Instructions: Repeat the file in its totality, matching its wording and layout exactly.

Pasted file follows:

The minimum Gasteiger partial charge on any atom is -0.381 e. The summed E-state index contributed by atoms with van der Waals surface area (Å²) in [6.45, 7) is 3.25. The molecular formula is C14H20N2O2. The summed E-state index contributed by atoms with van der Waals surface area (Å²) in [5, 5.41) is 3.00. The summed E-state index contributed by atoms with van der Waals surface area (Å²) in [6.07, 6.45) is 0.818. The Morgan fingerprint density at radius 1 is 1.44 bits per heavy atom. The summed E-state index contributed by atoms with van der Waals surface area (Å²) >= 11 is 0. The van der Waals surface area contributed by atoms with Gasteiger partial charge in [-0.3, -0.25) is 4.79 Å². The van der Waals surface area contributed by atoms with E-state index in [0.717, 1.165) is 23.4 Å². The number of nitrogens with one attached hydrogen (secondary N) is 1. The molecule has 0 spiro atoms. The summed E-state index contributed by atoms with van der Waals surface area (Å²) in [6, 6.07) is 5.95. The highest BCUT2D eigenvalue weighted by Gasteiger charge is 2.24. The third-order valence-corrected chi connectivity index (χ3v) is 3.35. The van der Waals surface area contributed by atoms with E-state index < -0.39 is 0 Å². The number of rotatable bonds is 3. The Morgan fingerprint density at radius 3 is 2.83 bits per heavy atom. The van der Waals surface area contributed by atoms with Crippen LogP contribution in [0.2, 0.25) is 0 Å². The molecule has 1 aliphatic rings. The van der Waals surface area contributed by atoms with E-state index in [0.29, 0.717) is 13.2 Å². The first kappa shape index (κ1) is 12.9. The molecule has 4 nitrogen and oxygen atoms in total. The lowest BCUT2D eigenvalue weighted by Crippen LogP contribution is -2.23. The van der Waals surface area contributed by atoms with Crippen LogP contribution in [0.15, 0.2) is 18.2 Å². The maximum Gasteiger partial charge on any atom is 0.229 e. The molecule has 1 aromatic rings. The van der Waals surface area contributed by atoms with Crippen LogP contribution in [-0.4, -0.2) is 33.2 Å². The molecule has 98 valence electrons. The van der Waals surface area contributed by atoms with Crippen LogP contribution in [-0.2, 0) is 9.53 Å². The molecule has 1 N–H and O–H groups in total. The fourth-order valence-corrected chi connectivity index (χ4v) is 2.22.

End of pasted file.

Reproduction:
The minimum Gasteiger partial charge on any atom is -0.381 e. The summed E-state index contributed by atoms with van der Waals surface area (Å²) in [6.45, 7) is 3.25. The molecular formula is C14H20N2O2. The summed E-state index contributed by atoms with van der Waals surface area (Å²) in [5, 5.41) is 3.00. The summed E-state index contributed by atoms with van der Waals surface area (Å²) in [6.07, 6.45) is 0.818. The Morgan fingerprint density at radius 1 is 1.44 bits per heavy atom. The summed E-state index contributed by atoms with van der Waals surface area (Å²) >= 11 is 0. The van der Waals surface area contributed by atoms with Gasteiger partial charge in [-0.3, -0.25) is 4.79 Å². The van der Waals surface area contributed by atoms with E-state index in [0.717, 1.165) is 23.4 Å². The number of nitrogens with one attached hydrogen (secondary N) is 1. The molecule has 0 spiro atoms. The summed E-state index contributed by atoms with van der Waals surface area (Å²) in [6, 6.07) is 5.95. The highest BCUT2D eigenvalue weighted by Gasteiger charge is 2.24. The third-order valence-corrected chi connectivity index (χ3v) is 3.35. The van der Waals surface area contributed by atoms with E-state index < -0.39 is 0 Å². The number of rotatable bonds is 3. The Morgan fingerprint density at radius 3 is 2.83 bits per heavy atom. The van der Waals surface area contributed by atoms with Crippen LogP contribution in [0.2, 0.25) is 0 Å². The molecule has 1 aliphatic rings. The van der Waals surface area contributed by atoms with E-state index in [0.29, 0.717) is 13.2 Å². The first kappa shape index (κ1) is 12.9. The molecule has 4 nitrogen and oxygen atoms in total. The lowest BCUT2D eigenvalue weighted by Crippen LogP contribution is -2.23. The van der Waals surface area contributed by atoms with Crippen LogP contribution in [0.15, 0.2) is 18.2 Å². The maximum Gasteiger partial charge on any atom is 0.229 e. The molecule has 1 aromatic rings. The van der Waals surface area contributed by atoms with Crippen LogP contribution in [-0.4, -0.2) is 33.2 Å². The molecule has 98 valence electrons. The van der Waals surface area contributed by atoms with Crippen LogP contribution in [-0.2, 0) is 9.53 Å². The molecule has 1 N–H and O–H groups in total. The fourth-order valence-corrected chi connectivity index (χ4v) is 2.22.